Once I received the frame I did some basic frame prep. Frame saver in the frame to insure that rust never forms, chased and faced the bottom bracket, and faced the head tube. I had a SRAM Rival gruppo as a spare in the event the components on my race bike were broken or damaged as happened in my wreck back in April. They came out of their boxes and onto the bike. At the end of the day I had the bars wrapped and the dérailleurs tuned. A test ride later and I remembered why I loved these wheels.  Mavic OpenPros on Ultegra hubs. Butter smooth and completely silent. I rode the same wheel set down the west coast and being able to listen to the environment with out hearing the pawls in the freehub body ratcheting while coasting is fantastic.

Frame:    Ritchey Break-Away (steel, 52cm)
Fork:     Ritchey Pro Carbon Road
Headset:  Ritchey Pro Logic
Bars:     Ritchey WCS Logic Road (alloy, 40cm, wet black)
Stem:     Ritchey WCS 4-Axis 44 (alloy, 110mm, wet black)
Seatpost: Ritchey WCS Alloy 1-Bolt (alloy, 300mm length, 27.2mm diameter, 20mm offset, wet black)
Saddle:   Fizik Arione (black)
Gruppo:   SRAM Rival (170mm cranks, 53/39 chain rings, 11-26 cassette)
Wheels:   Mavic OpenPro on Ultegra Hubs (32 spokes, 3X lacing pattern)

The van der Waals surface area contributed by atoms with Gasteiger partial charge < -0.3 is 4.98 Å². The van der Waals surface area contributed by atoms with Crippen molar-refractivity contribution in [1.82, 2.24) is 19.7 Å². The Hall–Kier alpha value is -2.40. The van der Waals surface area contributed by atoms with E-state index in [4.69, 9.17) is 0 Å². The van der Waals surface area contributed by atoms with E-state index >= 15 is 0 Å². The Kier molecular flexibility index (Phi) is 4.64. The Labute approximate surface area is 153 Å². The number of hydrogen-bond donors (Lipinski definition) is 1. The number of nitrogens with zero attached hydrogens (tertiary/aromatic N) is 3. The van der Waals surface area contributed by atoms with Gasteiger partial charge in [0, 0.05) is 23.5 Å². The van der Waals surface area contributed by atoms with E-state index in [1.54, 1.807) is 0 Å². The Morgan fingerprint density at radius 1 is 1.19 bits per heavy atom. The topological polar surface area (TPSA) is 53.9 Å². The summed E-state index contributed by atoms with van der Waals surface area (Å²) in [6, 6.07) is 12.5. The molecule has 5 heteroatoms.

Pedals:   Shimano Ultegra
Cages:    Arundel Stainless Steel

Total Weight: 19lb 4oz

My friend Katrina took these photos of the bike on the back walkway of Mellow Johnny’s after the first test ride. The thumbnails are cropped, so click the image if you want to see the bike in all of its glory. You can check out her photoblog here.

and rear panniers but I didn’t care much

Tom Robertson in Missoula, MT

After I had been back in Austin for a couple of days Tom sent me some really nice (not only because I was one of the subjects in the frame) photos of the ride outside of Missoula, MT

Check them out below (all copyright Tom Robertson and used with his permission). WordPress crops the images to fit the thumbnail display so if you want to see a picture in all of its glory, click on it to be taken to a full format version.

You can see more of his work here:  http://www.tomrobertsonphoto.com and here: http://thetravelingtom.blogspot.com